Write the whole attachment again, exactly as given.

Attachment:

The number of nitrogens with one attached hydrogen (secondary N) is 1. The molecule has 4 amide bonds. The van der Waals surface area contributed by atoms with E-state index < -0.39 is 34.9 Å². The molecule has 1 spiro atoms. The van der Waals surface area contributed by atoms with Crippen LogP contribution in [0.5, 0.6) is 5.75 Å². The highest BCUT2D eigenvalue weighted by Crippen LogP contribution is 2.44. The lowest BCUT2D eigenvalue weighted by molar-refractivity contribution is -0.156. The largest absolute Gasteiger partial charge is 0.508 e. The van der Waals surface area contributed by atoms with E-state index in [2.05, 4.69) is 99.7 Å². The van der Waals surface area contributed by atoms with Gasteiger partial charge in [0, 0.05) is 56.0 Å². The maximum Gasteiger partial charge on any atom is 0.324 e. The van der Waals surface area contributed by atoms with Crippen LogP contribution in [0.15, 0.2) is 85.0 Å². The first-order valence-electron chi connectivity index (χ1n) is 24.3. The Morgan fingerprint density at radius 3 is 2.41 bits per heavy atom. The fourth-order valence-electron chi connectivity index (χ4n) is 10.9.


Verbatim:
The number of nitrogens with one attached hydrogen (secondary N) is 1. The molecule has 4 amide bonds. The van der Waals surface area contributed by atoms with E-state index < -0.39 is 34.9 Å². The molecule has 1 spiro atoms. The van der Waals surface area contributed by atoms with Crippen LogP contribution in [0.5, 0.6) is 5.75 Å². The highest BCUT2D eigenvalue weighted by Crippen LogP contribution is 2.44. The lowest BCUT2D eigenvalue weighted by molar-refractivity contribution is -0.156. The largest absolute Gasteiger partial charge is 0.508 e. The van der Waals surface area contributed by atoms with E-state index in [2.05, 4.69) is 99.7 Å². The van der Waals surface area contributed by atoms with Gasteiger partial charge in [0, 0.05) is 56.0 Å². The maximum Gasteiger partial charge on any atom is 0.324 e. The van der Waals surface area contributed by atoms with Crippen LogP contribution in [0.15, 0.2) is 85.0 Å². The first-order valence-electron chi connectivity index (χ1n) is 24.3. The Morgan fingerprint density at radius 3 is 2.41 bits per heavy atom. The fourth-order valence-electron chi connectivity index (χ4n) is 10.9.